QP: Bardish Chagger, ad nauseam

While the prime minister was off to Winnipeg, the desks in the Chamber were full, MPs ready for another scintillating round of accountability. Or talking points at the very least. Andrew Scheer led off, mini-lectern on desk, and today decided to use the moving expenses of senior PMO staff as his cudgel to demand the PM repay his expenses for that infamous vacation. Bardish Chagger reminded him that the PM accepted the report, took responsibility, and made changes going forward. Scheer switched to English to try again, getting breathy in his punctuation, and Chagger reiterated her response. Scheer insisted that an apology is no good without an attempt to make amends — apparently financially — but got the same response. Lisa Raitt was up next to assert that there were no recommendations in the report, just facts and an assertion of guilt, before she too demanded repayment. Chagger reiterated her points, including stating that he accepted recommendations. Raitt tried a second time more forcefully, and Chagger spelled out that the recommendations came from the former Commissioner at committee. Ruth Ellen Brosseau led for the NDP, demanding to know what the government was doing to get more women elected. Karina Gould said that they were doing more recruit more women, and wanted to ensure that they could thrive once elected. Brosseau tried again in French, got the same answer, and Karine Trudel and Shiela Malcolmson demanded pay equity legislation in both French and English. Scott Brison said they were working with the public sector unions and other unions on the topic, and that they remained committed to a proactive pay equity system.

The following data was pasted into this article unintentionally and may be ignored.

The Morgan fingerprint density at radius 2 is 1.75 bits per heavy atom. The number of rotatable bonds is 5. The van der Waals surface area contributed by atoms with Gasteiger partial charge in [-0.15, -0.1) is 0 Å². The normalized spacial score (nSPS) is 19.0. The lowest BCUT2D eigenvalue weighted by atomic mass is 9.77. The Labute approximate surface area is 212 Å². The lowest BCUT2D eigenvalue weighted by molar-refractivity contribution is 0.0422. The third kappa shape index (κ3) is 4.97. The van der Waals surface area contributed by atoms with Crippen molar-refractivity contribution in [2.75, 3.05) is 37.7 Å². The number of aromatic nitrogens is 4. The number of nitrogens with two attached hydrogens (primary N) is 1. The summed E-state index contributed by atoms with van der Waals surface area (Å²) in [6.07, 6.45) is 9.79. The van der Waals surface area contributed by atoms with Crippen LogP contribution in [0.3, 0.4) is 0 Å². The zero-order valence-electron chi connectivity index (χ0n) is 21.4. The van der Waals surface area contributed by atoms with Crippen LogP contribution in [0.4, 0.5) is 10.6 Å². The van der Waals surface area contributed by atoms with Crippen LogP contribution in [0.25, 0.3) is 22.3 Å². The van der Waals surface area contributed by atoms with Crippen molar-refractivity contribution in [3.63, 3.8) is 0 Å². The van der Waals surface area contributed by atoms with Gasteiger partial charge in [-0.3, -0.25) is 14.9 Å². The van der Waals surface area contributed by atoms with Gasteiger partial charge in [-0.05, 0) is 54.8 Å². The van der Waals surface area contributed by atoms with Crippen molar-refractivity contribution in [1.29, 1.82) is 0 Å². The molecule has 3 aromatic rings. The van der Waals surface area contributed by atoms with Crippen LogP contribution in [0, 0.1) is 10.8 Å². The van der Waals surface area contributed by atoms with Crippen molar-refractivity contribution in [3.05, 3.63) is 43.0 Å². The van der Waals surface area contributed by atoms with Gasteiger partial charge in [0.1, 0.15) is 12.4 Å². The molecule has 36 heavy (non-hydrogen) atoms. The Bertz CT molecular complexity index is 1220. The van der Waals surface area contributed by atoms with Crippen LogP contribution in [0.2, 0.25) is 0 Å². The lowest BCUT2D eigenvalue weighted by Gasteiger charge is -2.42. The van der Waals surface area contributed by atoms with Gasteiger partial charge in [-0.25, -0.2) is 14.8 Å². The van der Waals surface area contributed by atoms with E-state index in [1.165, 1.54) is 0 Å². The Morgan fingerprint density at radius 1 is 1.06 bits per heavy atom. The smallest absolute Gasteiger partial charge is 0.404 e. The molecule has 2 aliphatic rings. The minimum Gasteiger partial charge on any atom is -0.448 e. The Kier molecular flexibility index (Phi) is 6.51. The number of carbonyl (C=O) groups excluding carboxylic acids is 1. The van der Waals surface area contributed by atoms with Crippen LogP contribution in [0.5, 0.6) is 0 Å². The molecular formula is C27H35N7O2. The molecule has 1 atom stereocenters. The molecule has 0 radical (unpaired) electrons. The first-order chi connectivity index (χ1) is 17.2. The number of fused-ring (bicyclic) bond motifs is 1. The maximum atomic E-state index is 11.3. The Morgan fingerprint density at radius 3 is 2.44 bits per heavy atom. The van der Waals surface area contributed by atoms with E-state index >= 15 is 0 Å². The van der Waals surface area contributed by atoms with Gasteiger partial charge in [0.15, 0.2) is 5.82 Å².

Round two, and Alain Rayes, Candice Bergen, and Mark Strahl continued to bay about repaying the vacation (Chagger: Same responses, ad nauseam). Sheri Benson decried the lack of public intercity transit in Saskatchewan (Bains: We are working on this situation), and Niki Ashton demanded safe transport on the “Highway of Tears” (Sohi: We want safe public transportation but that was a provincial decision). Gérard Deltell and Peter Kent continued the demands for repayment (Chagger: Same points). Brigitte Sansoucy and Rachel Blaney demanded automatic registration of seniors for GIS, and a national strategy (Duclos: We have increased the GIS, and are working for seniors).

Round three saw questions on unknown cannabis investors (Petitpas Taylor: We have ensured that there are security protocols in place), injured veterans taking the government to the Supreme Court (O’Regan: Here is everything we’ve delivered), Canadian arms exports (DeCourcey: We expect the end user to abide by the terms of their permits, and we have directly engaged Saudi Arabia), sexual assault cases in the military (Sajjan: The military is working with the Privacy Commissioner to ensure the review respects the law), pipelines (Rudd: We stand by our decision to approve the TransMountain expansion), women candidates, and a Chinese takeover (Bains: We take reviews and national security seriously).

Overall, it remained unedifying, and started to border on boorish when the chanting began. The only really remarkable exchange was when Bardish Chagger had decided that she was done with the insults hurled at her, and the insistence that she was “forced” to recite talking points, and she let into Peter Kent about how she wasn’t forced to do anything, and how proud she was to serve this government, and so on. It was at least a break in the monotony of her usual responses. As for the NDP, they asked repeatedly for the government to produce some kind of plan for electing more women to the Commons, which is certainly not the responsibility of the government. Rather, it’s the responsibility of individual parties to ensure a nomination process that will get them more women. That the NDP don’t seem to understand this, or more likely are trying to be concern trolls with the number of Liberal nominations necessary to achieve parity. It’s not a good look either way.

Sartorially speaking, snaps go out to Shannon Stubbs for a burgundy dress with a black jacket with three-quarter sleeves, and to Raj Grewal for a navy three-piece suit with a white shirt and a red turban and tie. Style citations go out to Bob Zimmer for a taupe suit with a light shirt and a light blue tie, and to Candice Bergen for a black blouse with wizard sleeves and a taupe skirt.